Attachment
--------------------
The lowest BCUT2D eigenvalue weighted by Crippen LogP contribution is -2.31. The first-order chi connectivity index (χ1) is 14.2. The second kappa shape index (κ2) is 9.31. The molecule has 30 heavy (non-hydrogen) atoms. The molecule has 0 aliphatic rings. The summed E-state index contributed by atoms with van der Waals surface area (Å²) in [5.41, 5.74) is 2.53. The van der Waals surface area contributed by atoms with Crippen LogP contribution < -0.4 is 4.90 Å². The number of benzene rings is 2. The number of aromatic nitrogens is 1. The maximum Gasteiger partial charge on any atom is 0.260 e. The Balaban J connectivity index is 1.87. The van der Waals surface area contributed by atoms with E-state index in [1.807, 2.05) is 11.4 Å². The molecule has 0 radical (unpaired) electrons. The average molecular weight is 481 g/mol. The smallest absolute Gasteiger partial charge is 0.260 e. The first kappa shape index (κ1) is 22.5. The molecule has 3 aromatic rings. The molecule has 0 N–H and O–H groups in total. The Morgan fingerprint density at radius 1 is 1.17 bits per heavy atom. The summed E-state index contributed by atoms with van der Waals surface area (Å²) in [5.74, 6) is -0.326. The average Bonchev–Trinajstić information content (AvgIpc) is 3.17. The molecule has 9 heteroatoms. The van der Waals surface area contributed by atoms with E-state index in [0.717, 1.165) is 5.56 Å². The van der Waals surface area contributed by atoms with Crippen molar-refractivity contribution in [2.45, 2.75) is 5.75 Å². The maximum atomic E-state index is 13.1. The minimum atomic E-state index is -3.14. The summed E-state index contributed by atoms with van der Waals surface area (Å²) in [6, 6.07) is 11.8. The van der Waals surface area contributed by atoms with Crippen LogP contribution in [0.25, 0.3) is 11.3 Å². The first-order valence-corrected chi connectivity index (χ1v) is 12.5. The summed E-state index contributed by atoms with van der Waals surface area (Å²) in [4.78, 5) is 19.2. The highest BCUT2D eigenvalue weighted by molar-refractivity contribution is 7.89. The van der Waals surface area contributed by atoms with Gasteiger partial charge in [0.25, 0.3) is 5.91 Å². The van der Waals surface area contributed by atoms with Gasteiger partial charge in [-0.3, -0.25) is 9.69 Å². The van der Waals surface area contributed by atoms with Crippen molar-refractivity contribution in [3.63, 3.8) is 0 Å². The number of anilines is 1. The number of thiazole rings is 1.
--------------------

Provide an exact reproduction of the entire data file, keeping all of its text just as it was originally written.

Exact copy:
The lowest BCUT2D eigenvalue weighted by Crippen LogP contribution is -2.31. The first-order chi connectivity index (χ1) is 14.2. The second kappa shape index (κ2) is 9.31. The molecule has 30 heavy (non-hydrogen) atoms. The molecule has 0 aliphatic rings. The summed E-state index contributed by atoms with van der Waals surface area (Å²) in [5.41, 5.74) is 2.53. The van der Waals surface area contributed by atoms with Crippen LogP contribution < -0.4 is 4.90 Å². The number of benzene rings is 2. The number of aromatic nitrogens is 1. The maximum Gasteiger partial charge on any atom is 0.260 e. The Balaban J connectivity index is 1.87. The van der Waals surface area contributed by atoms with E-state index in [1.807, 2.05) is 11.4 Å². The molecule has 0 radical (unpaired) electrons. The average molecular weight is 481 g/mol. The smallest absolute Gasteiger partial charge is 0.260 e. The first kappa shape index (κ1) is 22.5. The molecule has 3 aromatic rings. The molecule has 0 N–H and O–H groups in total. The Morgan fingerprint density at radius 1 is 1.17 bits per heavy atom. The summed E-state index contributed by atoms with van der Waals surface area (Å²) in [5.74, 6) is -0.326. The average Bonchev–Trinajstić information content (AvgIpc) is 3.17. The molecule has 9 heteroatoms. The van der Waals surface area contributed by atoms with E-state index in [0.717, 1.165) is 5.56 Å². The van der Waals surface area contributed by atoms with Crippen molar-refractivity contribution in [2.45, 2.75) is 5.75 Å². The maximum atomic E-state index is 13.1. The minimum atomic E-state index is -3.14. The summed E-state index contributed by atoms with van der Waals surface area (Å²) in [6, 6.07) is 11.8. The van der Waals surface area contributed by atoms with Crippen LogP contribution in [0.25, 0.3) is 11.3 Å². The first-order valence-corrected chi connectivity index (χ1v) is 12.5. The summed E-state index contributed by atoms with van der Waals surface area (Å²) in [4.78, 5) is 19.2. The highest BCUT2D eigenvalue weighted by molar-refractivity contribution is 7.89. The van der Waals surface area contributed by atoms with Gasteiger partial charge in [0.25, 0.3) is 5.91 Å². The van der Waals surface area contributed by atoms with Gasteiger partial charge in [-0.3, -0.25) is 9.69 Å². The van der Waals surface area contributed by atoms with Crippen molar-refractivity contribution in [3.63, 3.8) is 0 Å². The number of anilines is 1. The number of thiazole rings is 1.